NBA Rumors: Bosh and Wade talk about 2010, David Lee to Portland, and more

Chris Bosh discussed Miami as a possible destination next summer.

“As of right now, I’m not sure. I like Miami, don’t get me wrong. But I don’t know what comes along with being a part of that organization. I don’t even have any friends in Miami, which was the funniest part. A close friend of mine hit me yesterday and was like ‘Hey there’s another article out’ and I was like ‘What now?’ ‘Apparently a friend in Miami said you’re going to Miami.’ He sent me the article and I read it, and I’m like, ‘now they’re just making stuff up.'”

For Heat fans, re-signing Dwyane Wade and signing Bosh would be a dream scenario next summer. The best thing Miami has going for it (other than South Beach, of course) is Wade, so if Bosh signs he better hope that Wade doesn’t pull an Elton Brand and bolt. Speaking of…

Dwyane Wade discussed his hometown of Chicago as a possible destination next summer.

“I’m not ruling out a lot of places, including Chicago, but I’m not really thinking about those places. Like I said, 2010 is the year when I will sit down and open up my options and, hopefully, I’m still blessed and healthy to have those options and then go from there. But Miami is my number one option and I’ve made that clear. That’s where I want to be and, hopefully, we can get everything right here in Miami.”

Wade is just keeping his options open. He has said repeatedly that he’d like to stay in Miami, but he’s keeping the organization’s feet to the fire by insinuating that he still might leave if the franchise is unable to surround him with good players. The Heat are projected to have significant cap space next summer, so they could conceivably sign Chris Bosh, Amare Stoudemire or even LeBron James.

If the Knicks draft Jordan Hill, then David Lee may be moved in a sign-and-trade.

Adding Hill would mean the Knicks will attempt to deal free agent David Lee in a sign-and-trade in July, possibly with Portland.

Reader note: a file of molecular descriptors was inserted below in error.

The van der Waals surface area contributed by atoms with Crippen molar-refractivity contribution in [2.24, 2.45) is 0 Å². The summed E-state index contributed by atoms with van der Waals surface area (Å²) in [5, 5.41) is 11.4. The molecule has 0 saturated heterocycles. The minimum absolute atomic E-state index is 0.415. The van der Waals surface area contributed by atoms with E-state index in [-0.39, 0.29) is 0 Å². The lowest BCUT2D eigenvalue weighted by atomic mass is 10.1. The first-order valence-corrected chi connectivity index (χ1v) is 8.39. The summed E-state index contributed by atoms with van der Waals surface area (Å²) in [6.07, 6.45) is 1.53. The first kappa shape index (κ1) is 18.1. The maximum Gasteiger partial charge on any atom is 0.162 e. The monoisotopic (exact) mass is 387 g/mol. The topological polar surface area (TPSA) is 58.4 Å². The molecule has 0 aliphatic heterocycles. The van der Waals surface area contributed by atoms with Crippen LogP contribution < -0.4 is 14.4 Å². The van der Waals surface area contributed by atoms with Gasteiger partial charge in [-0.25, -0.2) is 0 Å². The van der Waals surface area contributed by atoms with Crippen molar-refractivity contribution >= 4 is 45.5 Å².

The Eastern Conference’s road to The Finals no longer goes through LeBron James’ palace. It goes through Dwight Howard’s Magic Kingdom.

An ability to defend the post is tantamount — something King James’ Cavaliers failed to do. Currently, the Knicks probably have the NBA’s worst post defense. Hence, Donnie Walsh’s fascination with Hill.

Portland doesn’t make a lot of sense other than the fact that they could use some toughness and rebounding inside. I don’t know what’s in it for the Knicks. The Blazers don’t have any expiring contracts, so New York would need to pry away one of the Blazers’ young pieces. With Brandon Roy and LaMarcus Aldridge seemingly off the table, would Portland give up Rudy Fernandez or Greg Oden to land Lee? Jerryd Bayless, Travis Outlaw, Sergio Rodriguez and Nicolas Batum are other possibilities.

The Knicks currently project to have about $34 million in cap space heading into the 2010 season, enough to sign two big name free agents. If they take on more than $4 or $5 million in salary as part of this potential trade, they’re only going to have enough cap space to sign one superstar. (Unless of course, they can rid themselves of Eddy Curry or Jared Jeffries.)

According to the LA Times, the Magic need to get rid of Rafer Alston.

The Magic’s first order of business during this all-important off-season must be to do whatever’s necessary to get rid of point guard Rafer Alston.

You heard me. “Skip to My Lou” must skip outta town if the Magic is to move forward with Jameer Nelson as the starting point guard and de facto leader of the team. Just call it addition by subtraction.